How to Successfully Rebrand Your Business

If you think of your small business as your baby, then you know, at some point, it has to grow up. Businesses evolve, and you have to be willing to make changes when your brand messaging no longer fits.

Are you selling different products than you originally intended? Struggling to stand out from competitors? Maybe, your core audience has changed or your business logo feels a little out of date. Whatever the reasons, rebranding is a risk that requires smart planning and timing.

A rebrand involves more than just printing new promotional materials or changing your logo. If you roll out a new brand identity without a clear action plan, you will keep tripping over the same hurdles. A weak marketing strategy. Confused customers. Poor brand recognition. Know exactly what you want to accomplish before you introduce new branding. Take careful steps to craft a fresh image that makes your brand bigger, better, and prepared for the future.

Dissect the Problem

Critics aren’t the most popular people in the room, but they uncover tiny details that pave the way for improvement. Channel that brutal honesty as you think about what went wrong with your brand. What issues are driving you to make a change? Do any of these scenarios sound familiar?

  • You found a more profitable or reliable market and need to shift focus.
  • You started out as an industry leader or innovator, but now your market is flooded.
  • Your products or branding are falling behind current industry standards.
  • Your brand aesthetic is too generic and forgettable.
  • Your business practices don’t live up to your brand promises.
  • Your branding is too complicated or muddled.
  • You need a clean slate to dump a bad reputation.
  • Your business has grown so much that your current branding is too limiting.

Make sure a rebrand is necessary before you invest tons of time and money. Your business reputation has value, known as brand equity. If you have a loyal customer base that feels connected to your brand image, you could lose equity by transforming your identity.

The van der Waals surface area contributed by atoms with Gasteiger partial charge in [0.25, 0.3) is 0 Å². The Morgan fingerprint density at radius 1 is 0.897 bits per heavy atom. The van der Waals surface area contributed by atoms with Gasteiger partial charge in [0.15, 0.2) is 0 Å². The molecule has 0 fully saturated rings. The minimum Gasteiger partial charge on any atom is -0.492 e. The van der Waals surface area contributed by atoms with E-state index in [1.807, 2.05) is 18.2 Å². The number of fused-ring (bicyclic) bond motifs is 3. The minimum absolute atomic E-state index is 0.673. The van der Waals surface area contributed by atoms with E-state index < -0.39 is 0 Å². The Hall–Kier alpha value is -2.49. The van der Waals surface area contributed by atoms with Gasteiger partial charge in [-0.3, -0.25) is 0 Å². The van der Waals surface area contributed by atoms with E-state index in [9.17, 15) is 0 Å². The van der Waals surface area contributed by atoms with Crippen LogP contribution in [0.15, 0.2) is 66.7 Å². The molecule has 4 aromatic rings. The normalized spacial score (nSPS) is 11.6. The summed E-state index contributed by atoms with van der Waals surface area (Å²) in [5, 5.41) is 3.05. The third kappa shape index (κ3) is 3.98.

However, many new or lesser-known businesses haven’t built up much equity. If this is the case, you can usually rebrand without it having a big impact on your audience. So, what approach makes sense for you? Answer these crucial questions before moving forward.

  • Do you want to retain your current audience?
  • Do you need to replace your brand messaging or expand it?
  • Do you have conflicting brand values or business goals?

Simplify the ideals you want to project, and it’ll be easier to decide if you need a brand makeover or just minor updates. Go through with rebranding if an image update is the best way to create lasting success for your business.

Compare the Competition

The only thing worse than a bland brand is a copycat. Imitating another brand confuses your customers. And worse, it motivates them to look more closely at your weaknesses. You don’t want what’s missing from your business to be the most memorable thing about it.

Instead, look for unique selling points to emphasize. Study your competitors to understand what makes them successful. What can you do to make the customer experience special and differentiate your brand from other businesses? You don’t have to be perfect. You just have to offer something useful to the customer and deliver on your promises.

Calculate the Cost of Rebranding

Think about what it will take financially to overhaul your brand, so you can create a realistic budget. Are you changing your business name? This requires a massive update, from your website domain to your store signage. Do thorough research to make sure your chosen name doesn’t infringe on the trademark of another brand.